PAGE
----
One thing to really give credit to this issue is on the art layout.  Newer and smaller publishers really tend to stick to a simple grid format of storytelling and it was a pleasant surprise to see the creative team work with a much wider scope of formats that moved the story along and kept the reading engaging by changing the format depending on how the story needed to be told.  There is some real talent in that and something that is missing from a lot of the horror comics that are published on a monthly basis.

The art in the rest of the book is all over the map.  There are a lot of misplaced shadows and odd coloring choices.  The line work also seems to be really thick in some places and pencil thin in others.  I was a bit surprised to find that the artist, Ty Dazo, has had success working for the largest comic publishers. Looking back over the credits, there were three different colorists on this single issue. That could be the determining factor on the inconsistencies of art throughout the book.  In today’s comic market, that seems to be the norm, with monthly double shipped, big 2 comics.  But for an indie publisher, it is odd to have that many in one book.

Overall, this book is fine.  The couple elements that I liked – the Vietnam angle and the art layouts – warrant another chance on this series for issue #2.

Ratings: 2.5 out of 5

Paper Cuts: 10/21/16

If there was an Eisner for Best Week of Comics, this one would have to be nominated.


Die Kitty Die #1 (Astro Comix / Chapter House)

The sign of good story tell can be when you are reading a first issue but you feel like you have known this character your whole life.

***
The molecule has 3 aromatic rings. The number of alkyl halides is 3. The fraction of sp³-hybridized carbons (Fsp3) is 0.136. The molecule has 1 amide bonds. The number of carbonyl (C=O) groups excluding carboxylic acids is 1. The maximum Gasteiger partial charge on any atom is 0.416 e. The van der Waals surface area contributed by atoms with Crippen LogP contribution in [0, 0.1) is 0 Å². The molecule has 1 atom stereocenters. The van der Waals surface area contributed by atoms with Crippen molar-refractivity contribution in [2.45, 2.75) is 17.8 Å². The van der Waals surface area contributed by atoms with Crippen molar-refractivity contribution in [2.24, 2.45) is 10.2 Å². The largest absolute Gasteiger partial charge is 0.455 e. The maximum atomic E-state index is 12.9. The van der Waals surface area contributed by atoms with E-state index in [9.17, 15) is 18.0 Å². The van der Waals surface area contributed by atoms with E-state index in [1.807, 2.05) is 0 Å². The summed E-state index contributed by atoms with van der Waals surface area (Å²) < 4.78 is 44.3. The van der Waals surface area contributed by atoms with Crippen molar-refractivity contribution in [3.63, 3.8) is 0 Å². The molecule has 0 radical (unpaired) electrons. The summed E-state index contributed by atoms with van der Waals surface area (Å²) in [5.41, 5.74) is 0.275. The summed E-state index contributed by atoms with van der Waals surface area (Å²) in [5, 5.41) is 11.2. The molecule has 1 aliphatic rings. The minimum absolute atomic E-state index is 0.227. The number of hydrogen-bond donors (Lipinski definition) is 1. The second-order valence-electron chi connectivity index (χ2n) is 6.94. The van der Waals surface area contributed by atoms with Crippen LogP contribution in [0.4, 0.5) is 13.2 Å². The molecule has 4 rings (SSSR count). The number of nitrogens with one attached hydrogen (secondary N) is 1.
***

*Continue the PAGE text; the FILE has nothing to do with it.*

Die Kitty Die is the creation of two classic Archie creators who have an undeniable chemistry as a creative team.

The art in this book is simply incredible.  The book opens with a classic “throwback” style of art that resembles Archie comics of the 1960’s.  Here we are introduced to Kitty as a character.  The artwork in this section – paired with the editor’s note – really makes you think you are reading a re-print, and it is delightful.

From that intro, we fast-forward and find ourselves with modern day Kitty, complete with art reminiscent of the Life with Archie or Predator vs Archie series; no surprise considering both creators worked at Archie during that time.

Oh, and there is a beautiful two-page spread from J Bone in the middle of this issue and it is simply stunning.

The colors are bright and vibrant and it matches the story telling.  We meet Kitty, a semi-forgotten comic character who also happens to be a real life witch.  The story is accessible to anyone and is not shy about taking a couple jabs at the current state of comics.

This book was just so much fun and full of energy that I implore everyone to check out the creators’ Kickstarter happening right now.

Ratings: 5 out of 5


Lord of Gore #1 (Devil’s Due)

The worst part about this book is having to wait until 2017 when the next issue comes out.

The art here is pretty good.  Daniel Leister definitely has an affinity towards Howard Chaykin and it comes through in the best possible way.

This was a fantastic first issue and really set up the world.  After reading the Lord of Gore background story in it, I was not too sure that this was not a real life horror franchise.

This is a fantastic tale of real life Hollywood and life of stars on the horror convention circuit.  If there ever was a perfect book for Horror-Writers, it is this book.

Ratings: 4.5 out of 5


Spell on Wheels #1 (Darkhorse)

There have been many books and movies that have been trying to capture the same type of fun and coolness of the movie, The CraftSpell on Wheels finally is a worthy successor and really captures some of the same magic.

Artist Megan Levens delivers some wonderful art.  Her character design is fantastic.  Her cartooning style mixed with real-life-figure-proportions really grounds the book; no small feat, considering it is about witches with fantastical powers.

Writer Kate Leth really crafts a compelling first issue that deals with some real life fears that many women face, but still manages to keep the story light and not bogged down.

The creative team here is worthy of high praise for delivering a story of believable women in a fun road trip that really has some heart.

Ratings: 4.5 out of 5